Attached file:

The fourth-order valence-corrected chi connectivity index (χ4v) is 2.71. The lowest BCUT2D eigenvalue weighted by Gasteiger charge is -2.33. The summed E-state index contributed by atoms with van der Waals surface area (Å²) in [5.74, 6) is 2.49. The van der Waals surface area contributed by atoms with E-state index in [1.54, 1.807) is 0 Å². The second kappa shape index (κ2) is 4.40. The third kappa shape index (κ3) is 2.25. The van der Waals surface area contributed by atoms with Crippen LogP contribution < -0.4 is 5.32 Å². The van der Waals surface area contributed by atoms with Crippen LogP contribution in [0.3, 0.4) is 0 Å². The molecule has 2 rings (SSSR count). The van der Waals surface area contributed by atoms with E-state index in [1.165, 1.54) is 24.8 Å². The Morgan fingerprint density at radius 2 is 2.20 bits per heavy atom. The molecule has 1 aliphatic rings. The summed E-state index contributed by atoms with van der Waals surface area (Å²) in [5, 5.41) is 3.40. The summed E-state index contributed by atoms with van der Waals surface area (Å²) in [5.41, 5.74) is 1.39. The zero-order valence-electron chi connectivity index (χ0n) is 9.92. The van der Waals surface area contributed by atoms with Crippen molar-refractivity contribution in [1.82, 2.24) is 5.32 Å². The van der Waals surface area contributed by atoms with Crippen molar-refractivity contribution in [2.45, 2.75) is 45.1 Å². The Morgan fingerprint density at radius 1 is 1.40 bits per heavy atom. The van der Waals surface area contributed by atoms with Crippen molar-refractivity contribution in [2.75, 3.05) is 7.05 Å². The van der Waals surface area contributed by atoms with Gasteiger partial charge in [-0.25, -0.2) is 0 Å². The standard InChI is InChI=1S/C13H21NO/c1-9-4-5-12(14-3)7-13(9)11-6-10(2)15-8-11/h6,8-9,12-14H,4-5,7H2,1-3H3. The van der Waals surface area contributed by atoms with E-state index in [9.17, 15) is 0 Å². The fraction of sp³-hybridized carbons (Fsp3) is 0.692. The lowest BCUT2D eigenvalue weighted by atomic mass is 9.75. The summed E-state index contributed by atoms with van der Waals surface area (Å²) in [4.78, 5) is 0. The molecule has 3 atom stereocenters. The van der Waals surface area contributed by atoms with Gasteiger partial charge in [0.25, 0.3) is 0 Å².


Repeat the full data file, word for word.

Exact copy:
The fourth-order valence-corrected chi connectivity index (χ4v) is 2.71. The lowest BCUT2D eigenvalue weighted by Gasteiger charge is -2.33. The summed E-state index contributed by atoms with van der Waals surface area (Å²) in [5.74, 6) is 2.49. The van der Waals surface area contributed by atoms with E-state index in [1.54, 1.807) is 0 Å². The second kappa shape index (κ2) is 4.40. The third kappa shape index (κ3) is 2.25. The van der Waals surface area contributed by atoms with Crippen LogP contribution < -0.4 is 5.32 Å². The van der Waals surface area contributed by atoms with Crippen LogP contribution in [0.3, 0.4) is 0 Å². The molecule has 2 rings (SSSR count). The van der Waals surface area contributed by atoms with E-state index in [1.165, 1.54) is 24.8 Å². The Morgan fingerprint density at radius 2 is 2.20 bits per heavy atom. The molecule has 1 aliphatic rings. The summed E-state index contributed by atoms with van der Waals surface area (Å²) in [5, 5.41) is 3.40. The summed E-state index contributed by atoms with van der Waals surface area (Å²) in [5.41, 5.74) is 1.39. The zero-order valence-electron chi connectivity index (χ0n) is 9.92. The van der Waals surface area contributed by atoms with Crippen molar-refractivity contribution in [1.82, 2.24) is 5.32 Å². The van der Waals surface area contributed by atoms with Crippen molar-refractivity contribution in [2.45, 2.75) is 45.1 Å². The Morgan fingerprint density at radius 1 is 1.40 bits per heavy atom. The van der Waals surface area contributed by atoms with Crippen molar-refractivity contribution in [2.75, 3.05) is 7.05 Å². The van der Waals surface area contributed by atoms with Gasteiger partial charge in [-0.25, -0.2) is 0 Å². The standard InChI is InChI=1S/C13H21NO/c1-9-4-5-12(14-3)7-13(9)11-6-10(2)15-8-11/h6,8-9,12-14H,4-5,7H2,1-3H3. The van der Waals surface area contributed by atoms with E-state index in [9.17, 15) is 0 Å². The fraction of sp³-hybridized carbons (Fsp3) is 0.692. The lowest BCUT2D eigenvalue weighted by atomic mass is 9.75. The summed E-state index contributed by atoms with van der Waals surface area (Å²) in [4.78, 5) is 0. The molecule has 3 atom stereocenters. The van der Waals surface area contributed by atoms with Gasteiger partial charge in [0.25, 0.3) is 0 Å².